How may parents listen to the rock music that most children and adolescents dance to, do homework to and fall asleep with? How many parents realize that rock lyrics have become sexually explicit and background sound effects crudely reinforce the intent of this musical pornography?


Prince, one of today’s biggest stars, has sold over nine million copies of his album, Purple Rain. One song on the album, “Darling Nikki,” contains the following:


Met a girl named Nikki. Guess you could say she was a sex fiend. I met her in a hotel lobby masturbating with a magazine.


“Feels so good inside,” sings Madonna on her triple-platinum album, Like a Virgin. “Relax when you want to come,” shouts the English group, Frankie Goes to Hollywood. This record, “Relax,” is the fourth best-selling record in British history, its popularity was no doubt ensured when it was banned by the BBC. Judas Priest has a recording called “Eat me alive,” which deals with a girl being forced to commit oral sex at gunpoint. In “Ten Seconds to Love,” Motley Crue croons about intercourse on an elevator. Sheena Easton’s hit song ,”Sugar Walls,” features genital arousal:


            The blood races to your private spots. Lets me know there’s a fire. Can’t         fight passion when passion is hot. Temperature rises inside my sugar walls….           I can tell you want me. You can’t hide it. Your body’s on fire. Come inside.


Many rock stars add violence to the music when they appear in concert or on video. Current rock slang calls guitars “axes” (as in axe murders). W.A.S.P’s lead singer, Blackie Lawless, has appeared onstage wearing a codpiece with a buzz-saw blade between his thighs. During the song  “The Torture Never Stops,” Lawless pretends to pummel a woman dressed in a G-string and black hood, and, as fake blood cascades from the hood, he attacks her with a blade. The group Quiet Riot, whose Metal Health album sold five million plus copies, swigs herbal tea from Jack Daniels’ bottles onstage, while girls in the audience pelt their heroes with bras and panties. Ozzy Osbourne’s fans have presented him with decapitated crows, white rats and a dead dog. At one concert, a fan handed him a dead bat, which he promptly crunched between his teeth onstage – and later went through a series of painful anti-rabies shots. He’s thinking of trying parrots next, because, he says, “At least they can say, ‘No, no,’ as me teeth close around their necks.”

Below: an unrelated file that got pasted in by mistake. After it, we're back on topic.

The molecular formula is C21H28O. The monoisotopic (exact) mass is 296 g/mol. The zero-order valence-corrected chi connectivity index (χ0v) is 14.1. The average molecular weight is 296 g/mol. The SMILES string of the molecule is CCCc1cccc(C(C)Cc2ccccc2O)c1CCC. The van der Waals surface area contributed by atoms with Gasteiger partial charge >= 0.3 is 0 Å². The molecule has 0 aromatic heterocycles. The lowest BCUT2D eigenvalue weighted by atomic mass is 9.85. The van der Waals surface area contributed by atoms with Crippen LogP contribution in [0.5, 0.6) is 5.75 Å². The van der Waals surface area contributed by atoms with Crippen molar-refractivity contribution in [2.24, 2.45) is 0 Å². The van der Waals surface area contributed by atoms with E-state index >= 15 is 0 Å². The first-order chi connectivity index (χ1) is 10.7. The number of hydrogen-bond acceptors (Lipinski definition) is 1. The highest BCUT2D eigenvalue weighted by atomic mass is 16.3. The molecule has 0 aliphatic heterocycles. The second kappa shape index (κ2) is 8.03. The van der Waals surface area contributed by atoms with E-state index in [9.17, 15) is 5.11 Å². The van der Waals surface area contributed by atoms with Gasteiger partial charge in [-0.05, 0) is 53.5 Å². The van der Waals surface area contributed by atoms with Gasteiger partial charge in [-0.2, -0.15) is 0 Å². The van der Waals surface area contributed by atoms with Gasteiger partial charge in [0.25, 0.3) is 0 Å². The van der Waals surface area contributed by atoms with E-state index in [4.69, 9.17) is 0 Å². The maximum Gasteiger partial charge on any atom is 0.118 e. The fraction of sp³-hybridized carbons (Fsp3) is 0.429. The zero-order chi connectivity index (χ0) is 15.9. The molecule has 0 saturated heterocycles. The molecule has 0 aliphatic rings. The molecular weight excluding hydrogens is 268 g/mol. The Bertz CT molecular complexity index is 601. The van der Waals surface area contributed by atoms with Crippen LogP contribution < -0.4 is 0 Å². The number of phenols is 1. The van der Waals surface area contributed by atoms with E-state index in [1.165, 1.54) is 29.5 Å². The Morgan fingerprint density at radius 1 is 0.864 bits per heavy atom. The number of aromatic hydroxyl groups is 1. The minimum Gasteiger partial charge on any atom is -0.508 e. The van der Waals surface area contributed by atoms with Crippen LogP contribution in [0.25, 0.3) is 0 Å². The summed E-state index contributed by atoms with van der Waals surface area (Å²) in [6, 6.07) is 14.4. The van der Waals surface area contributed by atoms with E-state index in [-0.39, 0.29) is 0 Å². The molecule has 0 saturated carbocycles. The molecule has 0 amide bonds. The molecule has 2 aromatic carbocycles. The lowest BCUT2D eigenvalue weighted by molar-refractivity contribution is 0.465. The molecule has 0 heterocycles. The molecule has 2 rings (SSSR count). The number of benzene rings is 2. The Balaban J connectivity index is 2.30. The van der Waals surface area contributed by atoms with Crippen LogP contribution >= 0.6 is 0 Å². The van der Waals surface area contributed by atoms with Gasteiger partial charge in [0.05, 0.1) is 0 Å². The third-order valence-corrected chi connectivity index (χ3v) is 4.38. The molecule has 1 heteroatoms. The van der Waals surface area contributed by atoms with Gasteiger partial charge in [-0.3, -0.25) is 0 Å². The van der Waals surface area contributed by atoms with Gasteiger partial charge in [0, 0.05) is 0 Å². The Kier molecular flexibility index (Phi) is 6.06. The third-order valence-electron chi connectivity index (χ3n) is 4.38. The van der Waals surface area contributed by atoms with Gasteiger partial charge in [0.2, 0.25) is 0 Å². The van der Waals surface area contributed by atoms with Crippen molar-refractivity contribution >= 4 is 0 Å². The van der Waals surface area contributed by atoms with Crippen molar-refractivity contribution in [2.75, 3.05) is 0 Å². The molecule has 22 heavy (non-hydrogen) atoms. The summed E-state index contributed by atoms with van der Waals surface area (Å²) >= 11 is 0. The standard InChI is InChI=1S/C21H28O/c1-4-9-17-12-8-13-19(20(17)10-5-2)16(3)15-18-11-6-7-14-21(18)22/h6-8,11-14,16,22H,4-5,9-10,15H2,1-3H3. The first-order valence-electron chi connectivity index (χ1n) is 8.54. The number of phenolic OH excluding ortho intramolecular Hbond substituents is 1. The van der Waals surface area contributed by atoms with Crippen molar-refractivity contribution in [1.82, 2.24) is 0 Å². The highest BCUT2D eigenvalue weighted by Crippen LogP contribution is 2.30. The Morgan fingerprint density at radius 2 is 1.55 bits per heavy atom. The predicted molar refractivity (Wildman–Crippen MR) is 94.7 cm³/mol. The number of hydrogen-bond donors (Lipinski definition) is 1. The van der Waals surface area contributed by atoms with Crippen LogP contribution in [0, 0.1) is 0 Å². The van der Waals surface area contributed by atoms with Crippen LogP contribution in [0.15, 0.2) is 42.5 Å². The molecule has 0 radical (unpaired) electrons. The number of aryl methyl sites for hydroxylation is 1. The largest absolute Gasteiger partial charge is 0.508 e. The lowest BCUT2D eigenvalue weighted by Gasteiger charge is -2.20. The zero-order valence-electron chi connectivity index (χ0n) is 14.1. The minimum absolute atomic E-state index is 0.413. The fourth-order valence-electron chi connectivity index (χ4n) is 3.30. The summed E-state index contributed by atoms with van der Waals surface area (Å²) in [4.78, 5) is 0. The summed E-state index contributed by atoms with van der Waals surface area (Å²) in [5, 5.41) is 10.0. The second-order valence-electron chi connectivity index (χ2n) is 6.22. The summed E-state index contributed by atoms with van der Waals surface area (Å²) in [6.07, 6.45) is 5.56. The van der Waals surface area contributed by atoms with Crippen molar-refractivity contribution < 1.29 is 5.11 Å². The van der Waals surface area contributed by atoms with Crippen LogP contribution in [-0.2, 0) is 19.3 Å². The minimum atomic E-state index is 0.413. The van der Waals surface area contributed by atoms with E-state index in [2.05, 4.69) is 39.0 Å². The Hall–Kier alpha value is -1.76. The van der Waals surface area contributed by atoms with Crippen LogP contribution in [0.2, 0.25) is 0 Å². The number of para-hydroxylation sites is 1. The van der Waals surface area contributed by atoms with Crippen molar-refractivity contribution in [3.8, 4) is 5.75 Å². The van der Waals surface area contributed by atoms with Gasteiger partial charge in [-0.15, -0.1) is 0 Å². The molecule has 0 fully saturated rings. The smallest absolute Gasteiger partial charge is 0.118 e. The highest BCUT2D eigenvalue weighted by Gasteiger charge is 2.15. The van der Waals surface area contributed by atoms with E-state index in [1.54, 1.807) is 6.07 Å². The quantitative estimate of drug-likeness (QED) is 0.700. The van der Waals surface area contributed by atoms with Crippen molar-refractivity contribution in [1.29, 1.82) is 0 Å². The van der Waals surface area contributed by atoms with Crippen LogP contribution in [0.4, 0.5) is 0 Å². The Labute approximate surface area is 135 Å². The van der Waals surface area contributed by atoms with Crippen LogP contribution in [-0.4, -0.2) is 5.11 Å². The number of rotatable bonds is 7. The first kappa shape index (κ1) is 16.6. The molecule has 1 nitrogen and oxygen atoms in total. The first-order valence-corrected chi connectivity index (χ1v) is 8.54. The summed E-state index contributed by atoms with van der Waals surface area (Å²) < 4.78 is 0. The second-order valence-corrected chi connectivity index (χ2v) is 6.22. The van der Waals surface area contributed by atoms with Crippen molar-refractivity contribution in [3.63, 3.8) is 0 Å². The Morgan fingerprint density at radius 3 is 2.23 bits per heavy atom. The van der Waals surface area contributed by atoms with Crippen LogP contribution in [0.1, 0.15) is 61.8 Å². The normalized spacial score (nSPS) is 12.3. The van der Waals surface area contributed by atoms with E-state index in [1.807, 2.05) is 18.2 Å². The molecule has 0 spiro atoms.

There are very few children who have never  seen Michael Jackson’s video of “Thriller.” Jackson, a Jehovah’s Witness, has since said he would never make another video like it. The video is set in a graveyard and during the course of the song, the graves open, spirits appear to come alive and dance with Jackson who is transformed first into a “cat person” and then a dancing ‘ghoul.’ The Thriller album sold over 30 million copies.


Constructive action


The majority of parents claim partial or total ignorance of the music their children are listening to, according to free-lance journalist, Kandy Stroud (Newsweek, May 6, 1985). “Most claim they don’t listen to rock or can’t understand the words if they do,” she says. “They also admit that they don’t want to add another item to the laundry list of things they already monitor – movies, books, magazines, parties, friends, homework,” Ms Stroud explains.


Perhaps the most constructive action to take is to listen carefully next time your son or daughter turns on the radio. It may well be that you will decide that the music is unobjectionable. If you don’t like what you hear, you’ll have to decide how high it will go on your ‘laundry list.’